Thursday, August 2, 2018

Another Black Eye


Print and broadcast news media across the nation have focused on Mercer as a  “tiny northwoods school district” with a major “mismanagement and misspending problem”.

The unfavorable but fully justified attention began with a page one exposé in the Milwaukee Journal Sentinel which documented Wisconsin Department of Public Instruction charges that Mercer school district administrator Erik Torkelson misspent taxpayer-funded Community Services Fund 80 money.   (See MSF 7/11/18 Milwaukee Journal Sentinel Slams Torkelson) The state’s largest newspaper is  part of the USA Network, which resulted in the news article being passed on to 500 other television, radio and newspaper outlets, many of which used the story.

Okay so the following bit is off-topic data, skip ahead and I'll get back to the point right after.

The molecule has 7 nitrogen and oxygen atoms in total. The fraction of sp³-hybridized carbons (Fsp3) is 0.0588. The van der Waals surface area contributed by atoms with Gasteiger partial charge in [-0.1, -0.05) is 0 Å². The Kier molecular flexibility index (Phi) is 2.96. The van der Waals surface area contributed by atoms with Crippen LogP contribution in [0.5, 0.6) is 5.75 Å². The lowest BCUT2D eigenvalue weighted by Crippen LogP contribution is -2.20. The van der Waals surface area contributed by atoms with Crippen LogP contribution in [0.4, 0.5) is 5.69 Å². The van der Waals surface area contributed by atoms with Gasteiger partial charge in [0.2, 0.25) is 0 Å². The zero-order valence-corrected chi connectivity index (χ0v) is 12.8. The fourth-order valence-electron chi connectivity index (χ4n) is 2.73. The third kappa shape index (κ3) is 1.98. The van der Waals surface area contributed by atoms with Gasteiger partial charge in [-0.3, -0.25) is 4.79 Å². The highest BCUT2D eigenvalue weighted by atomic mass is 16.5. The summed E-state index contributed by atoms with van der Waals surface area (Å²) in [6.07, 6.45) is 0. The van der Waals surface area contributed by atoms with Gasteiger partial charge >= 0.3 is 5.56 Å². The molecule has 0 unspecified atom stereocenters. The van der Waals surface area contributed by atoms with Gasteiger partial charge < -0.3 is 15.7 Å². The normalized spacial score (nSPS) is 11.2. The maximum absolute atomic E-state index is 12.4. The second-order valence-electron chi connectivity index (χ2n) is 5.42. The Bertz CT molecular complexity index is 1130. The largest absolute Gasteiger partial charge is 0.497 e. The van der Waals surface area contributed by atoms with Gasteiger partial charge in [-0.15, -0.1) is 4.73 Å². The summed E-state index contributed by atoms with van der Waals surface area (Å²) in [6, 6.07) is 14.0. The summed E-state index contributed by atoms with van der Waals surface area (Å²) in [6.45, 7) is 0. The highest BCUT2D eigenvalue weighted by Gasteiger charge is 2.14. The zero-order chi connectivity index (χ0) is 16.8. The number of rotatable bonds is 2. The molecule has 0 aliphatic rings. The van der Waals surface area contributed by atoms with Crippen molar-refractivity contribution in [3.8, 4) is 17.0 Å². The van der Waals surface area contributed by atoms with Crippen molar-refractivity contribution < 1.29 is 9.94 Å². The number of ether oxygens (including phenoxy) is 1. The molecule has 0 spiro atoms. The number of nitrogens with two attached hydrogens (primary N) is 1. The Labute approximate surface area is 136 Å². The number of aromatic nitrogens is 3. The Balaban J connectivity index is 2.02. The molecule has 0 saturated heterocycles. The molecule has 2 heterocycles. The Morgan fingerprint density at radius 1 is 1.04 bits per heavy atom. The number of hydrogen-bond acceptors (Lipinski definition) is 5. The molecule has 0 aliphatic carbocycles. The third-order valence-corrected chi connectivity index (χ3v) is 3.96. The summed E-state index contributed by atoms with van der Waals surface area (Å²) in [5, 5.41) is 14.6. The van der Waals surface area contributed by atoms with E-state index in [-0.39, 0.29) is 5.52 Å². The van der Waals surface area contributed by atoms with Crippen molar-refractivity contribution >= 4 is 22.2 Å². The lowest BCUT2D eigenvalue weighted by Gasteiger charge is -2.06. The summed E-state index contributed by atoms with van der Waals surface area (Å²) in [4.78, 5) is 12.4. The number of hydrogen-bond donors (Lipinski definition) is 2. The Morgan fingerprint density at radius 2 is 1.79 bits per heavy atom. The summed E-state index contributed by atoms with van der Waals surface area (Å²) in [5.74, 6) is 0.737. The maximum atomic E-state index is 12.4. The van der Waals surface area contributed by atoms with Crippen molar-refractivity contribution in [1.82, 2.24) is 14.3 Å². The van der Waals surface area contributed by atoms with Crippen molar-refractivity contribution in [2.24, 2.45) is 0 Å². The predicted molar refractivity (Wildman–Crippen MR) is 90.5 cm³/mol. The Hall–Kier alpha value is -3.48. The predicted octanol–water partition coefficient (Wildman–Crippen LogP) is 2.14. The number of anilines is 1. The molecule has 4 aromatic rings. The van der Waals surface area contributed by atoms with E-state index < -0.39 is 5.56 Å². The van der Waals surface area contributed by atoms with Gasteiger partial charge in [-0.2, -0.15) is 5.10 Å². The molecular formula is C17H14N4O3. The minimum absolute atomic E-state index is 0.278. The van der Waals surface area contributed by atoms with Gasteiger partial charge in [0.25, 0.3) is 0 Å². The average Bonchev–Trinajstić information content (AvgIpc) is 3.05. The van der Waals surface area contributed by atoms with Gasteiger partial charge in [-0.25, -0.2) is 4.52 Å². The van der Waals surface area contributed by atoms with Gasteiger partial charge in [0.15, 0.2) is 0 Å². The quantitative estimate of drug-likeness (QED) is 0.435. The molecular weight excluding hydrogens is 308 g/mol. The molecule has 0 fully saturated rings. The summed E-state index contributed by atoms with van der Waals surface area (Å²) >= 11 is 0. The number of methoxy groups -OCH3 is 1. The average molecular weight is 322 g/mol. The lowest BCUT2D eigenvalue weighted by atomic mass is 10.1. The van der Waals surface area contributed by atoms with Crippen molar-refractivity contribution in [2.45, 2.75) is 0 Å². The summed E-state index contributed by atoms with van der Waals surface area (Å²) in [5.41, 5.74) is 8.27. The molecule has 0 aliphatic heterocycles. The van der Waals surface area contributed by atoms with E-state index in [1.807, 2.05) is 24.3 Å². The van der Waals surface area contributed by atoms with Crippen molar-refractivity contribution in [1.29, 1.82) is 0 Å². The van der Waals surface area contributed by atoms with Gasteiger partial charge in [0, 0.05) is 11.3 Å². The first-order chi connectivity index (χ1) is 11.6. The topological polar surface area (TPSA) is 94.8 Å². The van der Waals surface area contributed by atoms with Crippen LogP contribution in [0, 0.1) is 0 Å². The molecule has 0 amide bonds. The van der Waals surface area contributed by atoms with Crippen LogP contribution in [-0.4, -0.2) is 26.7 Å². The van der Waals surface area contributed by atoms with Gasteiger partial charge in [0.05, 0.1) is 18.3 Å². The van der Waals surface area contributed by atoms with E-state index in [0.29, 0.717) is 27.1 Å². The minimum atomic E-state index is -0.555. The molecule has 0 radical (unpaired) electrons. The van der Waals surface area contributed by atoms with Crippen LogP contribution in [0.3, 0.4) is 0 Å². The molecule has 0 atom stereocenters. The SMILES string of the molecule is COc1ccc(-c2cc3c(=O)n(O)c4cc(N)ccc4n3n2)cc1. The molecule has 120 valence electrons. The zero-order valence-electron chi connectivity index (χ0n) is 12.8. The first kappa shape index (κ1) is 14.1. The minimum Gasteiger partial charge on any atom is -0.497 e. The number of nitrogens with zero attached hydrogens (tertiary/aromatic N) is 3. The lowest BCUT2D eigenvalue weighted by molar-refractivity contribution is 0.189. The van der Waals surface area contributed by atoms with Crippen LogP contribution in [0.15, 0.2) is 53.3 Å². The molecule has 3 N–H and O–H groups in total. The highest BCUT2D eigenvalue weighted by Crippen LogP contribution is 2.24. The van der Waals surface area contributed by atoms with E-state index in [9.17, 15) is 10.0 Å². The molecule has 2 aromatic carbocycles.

Regional news media then did their own research of the charges and published and broadcasted major news stories.

Many Mercer residents have commented that they didn’t see some of the regional news coverage.  Therefore, following is the coverage given by regional media outlets which did excellent jobs in reporting the DPI findings and subsequent related actions.

                                                          *     *     *

WJFW -- Rhinelander
Rose McBride

DPI finds Mercer School District misused $175,000

MERCER - Two Mercer School Board members, Karl Anderson and Christa Reinert, are facing backlash for questioning finances of the district and the behavior of some of its leaders.

"I get [an] upset stomach thinking about the things that are going on," said Anderson.

Anderson was elected to the five-person board this spring. He ran to support fellow school board member Christa Reinert and to try to correct some of the wrongs he saw happening in the district.